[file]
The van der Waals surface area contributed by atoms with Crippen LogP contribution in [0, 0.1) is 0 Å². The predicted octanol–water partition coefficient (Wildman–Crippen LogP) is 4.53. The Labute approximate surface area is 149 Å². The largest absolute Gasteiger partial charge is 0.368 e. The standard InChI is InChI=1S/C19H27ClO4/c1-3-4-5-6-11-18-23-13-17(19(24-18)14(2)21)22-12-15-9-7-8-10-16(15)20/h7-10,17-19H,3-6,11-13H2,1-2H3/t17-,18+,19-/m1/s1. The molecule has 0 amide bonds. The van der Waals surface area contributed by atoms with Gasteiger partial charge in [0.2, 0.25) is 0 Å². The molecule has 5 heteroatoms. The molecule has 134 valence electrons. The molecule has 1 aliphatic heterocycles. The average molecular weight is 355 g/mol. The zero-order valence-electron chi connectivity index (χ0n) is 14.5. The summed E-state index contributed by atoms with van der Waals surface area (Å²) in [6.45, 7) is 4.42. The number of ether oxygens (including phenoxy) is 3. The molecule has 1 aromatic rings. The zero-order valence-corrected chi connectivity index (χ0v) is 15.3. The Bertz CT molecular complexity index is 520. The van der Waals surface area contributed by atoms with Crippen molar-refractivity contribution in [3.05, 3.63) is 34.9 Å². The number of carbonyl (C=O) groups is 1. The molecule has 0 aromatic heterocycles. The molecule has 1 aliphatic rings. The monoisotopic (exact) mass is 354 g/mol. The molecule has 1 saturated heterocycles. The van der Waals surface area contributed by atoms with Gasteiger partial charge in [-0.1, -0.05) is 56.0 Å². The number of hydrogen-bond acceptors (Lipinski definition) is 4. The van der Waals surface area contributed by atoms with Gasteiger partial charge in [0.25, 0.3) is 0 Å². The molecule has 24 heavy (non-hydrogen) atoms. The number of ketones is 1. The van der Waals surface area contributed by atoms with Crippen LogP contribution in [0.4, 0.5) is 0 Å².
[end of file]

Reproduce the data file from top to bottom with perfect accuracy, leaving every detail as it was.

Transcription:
The van der Waals surface area contributed by atoms with Crippen LogP contribution in [0, 0.1) is 0 Å². The predicted octanol–water partition coefficient (Wildman–Crippen LogP) is 4.53. The Labute approximate surface area is 149 Å². The largest absolute Gasteiger partial charge is 0.368 e. The standard InChI is InChI=1S/C19H27ClO4/c1-3-4-5-6-11-18-23-13-17(19(24-18)14(2)21)22-12-15-9-7-8-10-16(15)20/h7-10,17-19H,3-6,11-13H2,1-2H3/t17-,18+,19-/m1/s1. The molecule has 0 amide bonds. The van der Waals surface area contributed by atoms with Gasteiger partial charge in [0.2, 0.25) is 0 Å². The molecule has 5 heteroatoms. The molecule has 134 valence electrons. The molecule has 1 aliphatic heterocycles. The average molecular weight is 355 g/mol. The zero-order valence-electron chi connectivity index (χ0n) is 14.5. The summed E-state index contributed by atoms with van der Waals surface area (Å²) in [6.45, 7) is 4.42. The number of ether oxygens (including phenoxy) is 3. The molecule has 1 aromatic rings. The zero-order valence-corrected chi connectivity index (χ0v) is 15.3. The Bertz CT molecular complexity index is 520. The van der Waals surface area contributed by atoms with Crippen molar-refractivity contribution in [3.05, 3.63) is 34.9 Å². The number of carbonyl (C=O) groups is 1. The molecule has 0 aromatic heterocycles. The molecule has 1 aliphatic rings. The monoisotopic (exact) mass is 354 g/mol. The molecule has 1 saturated heterocycles. The van der Waals surface area contributed by atoms with Gasteiger partial charge in [-0.1, -0.05) is 56.0 Å². The number of hydrogen-bond acceptors (Lipinski definition) is 4. The van der Waals surface area contributed by atoms with Gasteiger partial charge in [0.25, 0.3) is 0 Å². The molecule has 24 heavy (non-hydrogen) atoms. The number of ketones is 1. The van der Waals surface area contributed by atoms with Crippen LogP contribution in [0.4, 0.5) is 0 Å².